Improve Your Classical Guitar Technique
The ultimate help guide perfecting Classical Guitar Technique
Do you want to play classical guitar better? Technique is the foundation of any instrumentalist, and so as to develop performance and defend yourself from damage, a solid technique isn’t optional; it’s a must. As part of our ‘Beginner’s Guide To Learning the Classical Guitar’ selection, this article will provide you with the starting, primary guidance you’ll need to begin improving instantly.
Many exercises are essential to gain a proper technique. Once you master these exercises, you’ll be able to play almost anything. That sounds like a grand statement – but don’t underestimate the word ‘master’!
If you work enough, you’ll be able to look at a section of music and be confident enough to learn it quickly. For each exercise, there is a specific way to practice it. Your practice is only as good as your form while you practice. So be disciplined about it, as practising exercises wrong is a complete waste of time! We have a few key exercise categories that will help you…
1. Tirando (Free Stroke)
When you first start playing, for the first few weeks you should focus on using an Apoyando (rest stroke) technique and alternating (walking your fingers).
Apoyando (also called a “rest stroke”) means plucking a string and having your finger that plucked that string rest on the string below.
Tirando (or “free stroke”) means also plucking a string but then not having your finger touch another string.
Eventually, you will need to play music which will require you to use both of these techniques.
Tirando technique is used for 90% of classical guitar playing. It’s a bit like taking the stabilisers off your bike as a child. Very difficult when you first try it, but quickly it becomes something you will never turn back from.
2. The Plucking Hand Ring Finger
As repertoire becomes more advanced the fingers can be separated into roles.
In particularly dense music, your ring finger will have to play the melody and will need more training than the other two fingers we’ve discussed so far.
3. Plucking Hand Fingers
When you look at the sheet music for classical you’ll often see some letters above the notes. These indicate which fingers each of the notes should be played with.
Here’s a quick list of the letters to help you understand what they mean.
Scales are the building blocks of music. Just learning the major and minor means you have instantly opened up the possibility of learning hundreds, if not thousands, of songs and famous classical melodies.
Scales should become part of your practice routine. Many musicians use them as a warm-up before they start to play but many also use them as a way to be creative in their playing.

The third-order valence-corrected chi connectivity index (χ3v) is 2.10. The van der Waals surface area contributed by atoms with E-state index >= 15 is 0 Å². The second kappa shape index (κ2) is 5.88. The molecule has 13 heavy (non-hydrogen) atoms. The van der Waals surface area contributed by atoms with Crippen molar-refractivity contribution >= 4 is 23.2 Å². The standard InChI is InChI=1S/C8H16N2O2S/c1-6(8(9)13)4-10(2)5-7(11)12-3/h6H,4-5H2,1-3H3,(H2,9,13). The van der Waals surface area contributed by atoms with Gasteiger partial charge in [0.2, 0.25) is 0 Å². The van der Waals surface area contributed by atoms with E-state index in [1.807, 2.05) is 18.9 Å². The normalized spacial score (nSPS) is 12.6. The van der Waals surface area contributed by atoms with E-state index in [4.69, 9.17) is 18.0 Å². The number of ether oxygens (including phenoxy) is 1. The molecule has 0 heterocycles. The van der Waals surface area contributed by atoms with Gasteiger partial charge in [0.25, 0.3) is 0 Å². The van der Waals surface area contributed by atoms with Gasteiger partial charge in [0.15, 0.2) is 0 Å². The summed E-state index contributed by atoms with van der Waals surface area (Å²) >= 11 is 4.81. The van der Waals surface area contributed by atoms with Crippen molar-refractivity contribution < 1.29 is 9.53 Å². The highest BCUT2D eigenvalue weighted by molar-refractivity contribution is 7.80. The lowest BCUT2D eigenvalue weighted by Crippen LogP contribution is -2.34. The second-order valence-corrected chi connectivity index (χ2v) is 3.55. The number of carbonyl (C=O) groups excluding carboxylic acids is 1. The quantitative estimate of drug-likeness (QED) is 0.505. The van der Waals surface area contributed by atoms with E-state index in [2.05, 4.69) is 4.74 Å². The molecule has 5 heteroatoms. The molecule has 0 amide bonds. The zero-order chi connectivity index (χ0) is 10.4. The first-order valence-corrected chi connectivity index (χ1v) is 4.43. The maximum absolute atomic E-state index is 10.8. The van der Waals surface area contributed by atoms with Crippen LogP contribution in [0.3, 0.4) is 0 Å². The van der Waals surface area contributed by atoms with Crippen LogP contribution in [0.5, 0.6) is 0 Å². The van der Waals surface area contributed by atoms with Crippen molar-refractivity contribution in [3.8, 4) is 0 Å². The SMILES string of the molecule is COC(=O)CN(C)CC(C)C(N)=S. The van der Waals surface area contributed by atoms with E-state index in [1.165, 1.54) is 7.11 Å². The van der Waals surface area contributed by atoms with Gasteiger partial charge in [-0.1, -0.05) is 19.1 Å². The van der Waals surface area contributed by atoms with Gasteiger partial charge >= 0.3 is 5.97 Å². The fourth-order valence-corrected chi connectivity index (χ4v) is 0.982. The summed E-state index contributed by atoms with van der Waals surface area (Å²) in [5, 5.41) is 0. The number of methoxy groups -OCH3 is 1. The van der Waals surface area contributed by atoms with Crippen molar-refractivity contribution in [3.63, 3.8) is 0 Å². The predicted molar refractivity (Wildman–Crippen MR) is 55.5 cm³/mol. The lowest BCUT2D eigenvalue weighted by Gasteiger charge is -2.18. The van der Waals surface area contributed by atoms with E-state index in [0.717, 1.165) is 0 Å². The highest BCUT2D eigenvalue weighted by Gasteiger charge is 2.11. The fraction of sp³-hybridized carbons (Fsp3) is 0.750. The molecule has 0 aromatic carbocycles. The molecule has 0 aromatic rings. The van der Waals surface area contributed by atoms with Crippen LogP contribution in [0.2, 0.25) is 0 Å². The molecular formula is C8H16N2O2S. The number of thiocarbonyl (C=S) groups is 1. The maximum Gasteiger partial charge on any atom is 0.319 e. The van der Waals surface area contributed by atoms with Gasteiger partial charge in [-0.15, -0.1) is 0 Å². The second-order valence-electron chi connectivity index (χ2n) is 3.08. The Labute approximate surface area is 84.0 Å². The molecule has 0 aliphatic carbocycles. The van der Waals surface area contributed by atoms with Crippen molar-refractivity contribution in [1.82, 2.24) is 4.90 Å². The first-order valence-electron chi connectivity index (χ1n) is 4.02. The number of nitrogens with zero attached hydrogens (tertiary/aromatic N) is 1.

A good teacher will help you learn how to use these scales to improvise or write a melody of your own, and with enough practise you’ll be able to pick up the guitar, let go of any worries, and just play great music.
As you do this the chances are you will find something which grabs your ear and sounds great, keep doing them! Internalise that lick and that sound, make it part of your ‘vocabulary’.
Learning chords will allow you to achieve a goal that most new players set themselves. To be able to play their favourite songs.
However, whilst most students can play the individual chords in a song, they really struggle transitioning from one chord to the next without breaks in the music. To overcome this problem you must develop some fluency in your technique.
Here’s how to do just that.
Let’s take a look at a basic chord progression: G-D-C, G-D-Am. We’ll use the 4 finger G chord.
If you look closely at each chord you’ll notice that some notes appear in both chords. This means you can change from G to D without lifting your 3rd finger at all!
Practice this movement back and forth between these 2 chords for a few minutes until you can move all of the fingers at the same time and use the 3rd finger to pivot around.
As you combine more and more chords you’ll start to notice just how little you have to move your fingers to transition between them.
Improve Your Classical Guitar Technique - Summary
With so many techniques to choose from, the task of improving can seem a little daunting. Where should you start and how long should you work on each technique for example?
This is where having a structured practice routine will really pay off.
Decide which exercises you want to practice before you sit down to work. You can also decide how long you’ll practice them for.
Taking time to be specific about what you’re doing will not only give you focus and make you work harder in the practice room, it will also make you sound better when you get on stage for your next gig!
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